Working themselves up over a dread that’s never detailed, and over-emoting with gourmet hysteria, the ensemble are like a nightmare Marx Brothers, or maybe a Kafka Quadruplets. As Weaver, pillar of pontification, Derrick Peterson is the amoral center of the circus, an earnest buffoon played by a superb actor who, in the meta median between the two, is playing some other actor who thinks he’s in King Lear. Alyssa Simon is zealously uproarious as Owens, an idea-woman who thinks she can smell economic upheaval like some industrial oracle and swoops between insistent cheer and titanic meltdown. A gifted inhabitor of the most sincere and silly emotional states, Simon here pressurizes her clowning to explosive effect; her concentration is such that at one point her bulging, independently moving eyes alone steal the show, as Owens attempts to summon a “vision.” As Landry, Adam Files has all of Weaver’s pomposity and little of his confidence, swaggering on the razor’s edge of panic gracefully. The low man on the corporate ladder — or so it seems — is Sanders, played by Fred Backus with bravura cringing and Trumpian befuddlement. Backus usually plays more alpha roles, and seeing him in a new discomfort zone was fascinating and just as rewarding.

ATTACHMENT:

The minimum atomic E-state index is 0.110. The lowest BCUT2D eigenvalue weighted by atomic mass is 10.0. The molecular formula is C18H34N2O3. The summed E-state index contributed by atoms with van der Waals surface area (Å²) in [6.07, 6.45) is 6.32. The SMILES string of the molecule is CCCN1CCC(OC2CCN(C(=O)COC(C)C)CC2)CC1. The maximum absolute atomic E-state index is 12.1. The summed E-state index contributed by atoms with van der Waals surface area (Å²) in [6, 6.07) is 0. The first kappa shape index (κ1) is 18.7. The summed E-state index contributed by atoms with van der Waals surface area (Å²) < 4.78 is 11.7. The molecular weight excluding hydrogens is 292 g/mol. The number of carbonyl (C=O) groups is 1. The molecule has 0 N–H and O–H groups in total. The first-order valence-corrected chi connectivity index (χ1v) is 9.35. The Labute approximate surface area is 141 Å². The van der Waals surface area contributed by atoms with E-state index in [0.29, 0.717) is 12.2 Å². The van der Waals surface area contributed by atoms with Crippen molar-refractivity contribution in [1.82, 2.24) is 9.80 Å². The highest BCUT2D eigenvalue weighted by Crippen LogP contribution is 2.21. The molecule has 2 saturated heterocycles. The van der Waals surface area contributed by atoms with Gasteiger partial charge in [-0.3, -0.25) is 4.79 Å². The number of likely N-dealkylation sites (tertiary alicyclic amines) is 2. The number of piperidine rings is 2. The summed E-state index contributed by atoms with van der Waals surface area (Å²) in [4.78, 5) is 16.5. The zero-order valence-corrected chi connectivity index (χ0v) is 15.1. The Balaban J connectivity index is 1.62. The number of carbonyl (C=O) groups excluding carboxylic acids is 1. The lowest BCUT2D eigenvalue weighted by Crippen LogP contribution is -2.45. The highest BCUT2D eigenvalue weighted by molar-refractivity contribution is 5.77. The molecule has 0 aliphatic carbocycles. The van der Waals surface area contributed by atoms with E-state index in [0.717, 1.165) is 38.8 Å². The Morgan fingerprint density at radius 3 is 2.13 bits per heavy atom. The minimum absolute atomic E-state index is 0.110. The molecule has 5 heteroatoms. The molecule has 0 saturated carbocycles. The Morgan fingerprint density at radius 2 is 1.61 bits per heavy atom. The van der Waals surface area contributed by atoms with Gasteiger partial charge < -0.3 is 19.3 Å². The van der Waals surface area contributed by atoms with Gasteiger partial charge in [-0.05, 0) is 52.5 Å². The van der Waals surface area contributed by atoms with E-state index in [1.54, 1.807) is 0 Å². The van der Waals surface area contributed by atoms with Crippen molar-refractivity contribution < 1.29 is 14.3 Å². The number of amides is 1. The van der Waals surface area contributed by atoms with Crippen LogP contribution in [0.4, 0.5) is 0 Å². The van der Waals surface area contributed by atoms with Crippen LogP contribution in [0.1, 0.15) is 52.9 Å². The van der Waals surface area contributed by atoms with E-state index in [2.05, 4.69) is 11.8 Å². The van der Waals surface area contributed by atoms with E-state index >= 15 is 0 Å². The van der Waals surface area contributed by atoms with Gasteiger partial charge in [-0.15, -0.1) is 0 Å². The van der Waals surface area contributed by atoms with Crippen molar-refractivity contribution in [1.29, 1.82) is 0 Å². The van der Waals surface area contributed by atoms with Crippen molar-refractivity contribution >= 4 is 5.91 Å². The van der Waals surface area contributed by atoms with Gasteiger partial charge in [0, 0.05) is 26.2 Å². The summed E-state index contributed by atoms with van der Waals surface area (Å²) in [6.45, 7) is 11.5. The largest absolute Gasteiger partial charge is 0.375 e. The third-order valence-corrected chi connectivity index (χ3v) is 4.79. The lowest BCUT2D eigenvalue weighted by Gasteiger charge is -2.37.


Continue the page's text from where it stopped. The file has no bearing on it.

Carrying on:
After the show Simon described the characters’ speechifying to me as a mantra to instill belief in their own delusions. They’re also so privileged that they need to manufacture things to be afraid of; at one point, as insomniac delirium sets in, Sanders and Weaver begin to imagine the office equipment’s little LEDs as glowing predatory eyes in a dark wilderness, while Owens and Landry seriously entertain the possibility that an “imp,” who eats pencil-erasers and drinks Xerox-toner, is bedeviling the office-supplies and undermining the pair’s efforts against their workplace competitors. This kind of makeshift folklore is having real-life consequences, but luckily the enclosed, declining civilization of Enterprise is only imploding on itself.